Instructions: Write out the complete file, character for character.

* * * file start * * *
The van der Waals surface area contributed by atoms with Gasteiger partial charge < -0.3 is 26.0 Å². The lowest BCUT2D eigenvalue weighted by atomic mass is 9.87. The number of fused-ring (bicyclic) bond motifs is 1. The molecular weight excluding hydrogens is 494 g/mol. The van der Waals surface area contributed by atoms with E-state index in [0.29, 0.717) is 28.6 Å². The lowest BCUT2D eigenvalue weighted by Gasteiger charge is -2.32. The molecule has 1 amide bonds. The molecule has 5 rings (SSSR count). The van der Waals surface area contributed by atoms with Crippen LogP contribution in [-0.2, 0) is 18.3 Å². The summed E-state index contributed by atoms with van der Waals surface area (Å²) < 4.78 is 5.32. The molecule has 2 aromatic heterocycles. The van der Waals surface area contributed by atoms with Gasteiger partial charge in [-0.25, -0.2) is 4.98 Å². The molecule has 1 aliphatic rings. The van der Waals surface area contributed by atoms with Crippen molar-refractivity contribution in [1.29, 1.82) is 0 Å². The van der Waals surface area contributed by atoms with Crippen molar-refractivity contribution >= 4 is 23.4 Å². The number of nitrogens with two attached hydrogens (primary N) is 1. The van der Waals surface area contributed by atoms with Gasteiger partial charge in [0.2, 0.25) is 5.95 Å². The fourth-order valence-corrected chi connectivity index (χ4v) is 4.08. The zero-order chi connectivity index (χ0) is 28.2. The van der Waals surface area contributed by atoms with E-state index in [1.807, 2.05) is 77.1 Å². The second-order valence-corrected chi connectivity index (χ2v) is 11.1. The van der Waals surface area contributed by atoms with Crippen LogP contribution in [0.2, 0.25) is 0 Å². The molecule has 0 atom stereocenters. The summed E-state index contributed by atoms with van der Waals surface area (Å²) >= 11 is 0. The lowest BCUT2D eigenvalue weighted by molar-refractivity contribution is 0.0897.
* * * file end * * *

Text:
The van der Waals surface area contributed by atoms with Gasteiger partial charge < -0.3 is 26.0 Å². The lowest BCUT2D eigenvalue weighted by atomic mass is 9.87. The number of fused-ring (bicyclic) bond motifs is 1. The molecular weight excluding hydrogens is 494 g/mol. The van der Waals surface area contributed by atoms with E-state index in [0.29, 0.717) is 28.6 Å². The lowest BCUT2D eigenvalue weighted by Gasteiger charge is -2.32. The molecule has 1 amide bonds. The molecule has 5 rings (SSSR count). The van der Waals surface area contributed by atoms with Crippen LogP contribution in [-0.2, 0) is 18.3 Å². The summed E-state index contributed by atoms with van der Waals surface area (Å²) < 4.78 is 5.32. The molecule has 2 aromatic heterocycles. The van der Waals surface area contributed by atoms with Gasteiger partial charge in [-0.25, -0.2) is 4.98 Å². The molecule has 1 aliphatic rings. The van der Waals surface area contributed by atoms with Crippen molar-refractivity contribution in [1.29, 1.82) is 0 Å². The van der Waals surface area contributed by atoms with Crippen molar-refractivity contribution >= 4 is 23.4 Å². The number of nitrogens with two attached hydrogens (primary N) is 1. The van der Waals surface area contributed by atoms with Gasteiger partial charge in [0.2, 0.25) is 5.95 Å². The fourth-order valence-corrected chi connectivity index (χ4v) is 4.08. The zero-order chi connectivity index (χ0) is 28.2. The van der Waals surface area contributed by atoms with E-state index in [1.807, 2.05) is 77.1 Å². The second-order valence-corrected chi connectivity index (χ2v) is 11.1. The van der Waals surface area contributed by atoms with Crippen LogP contribution in [0.2, 0.25) is 0 Å². The molecule has 0 atom stereocenters. The summed E-state index contributed by atoms with van der Waals surface area (Å²) >= 11 is 0. The lowest BCUT2D eigenvalue weighted by molar-refractivity contribution is 0.0897.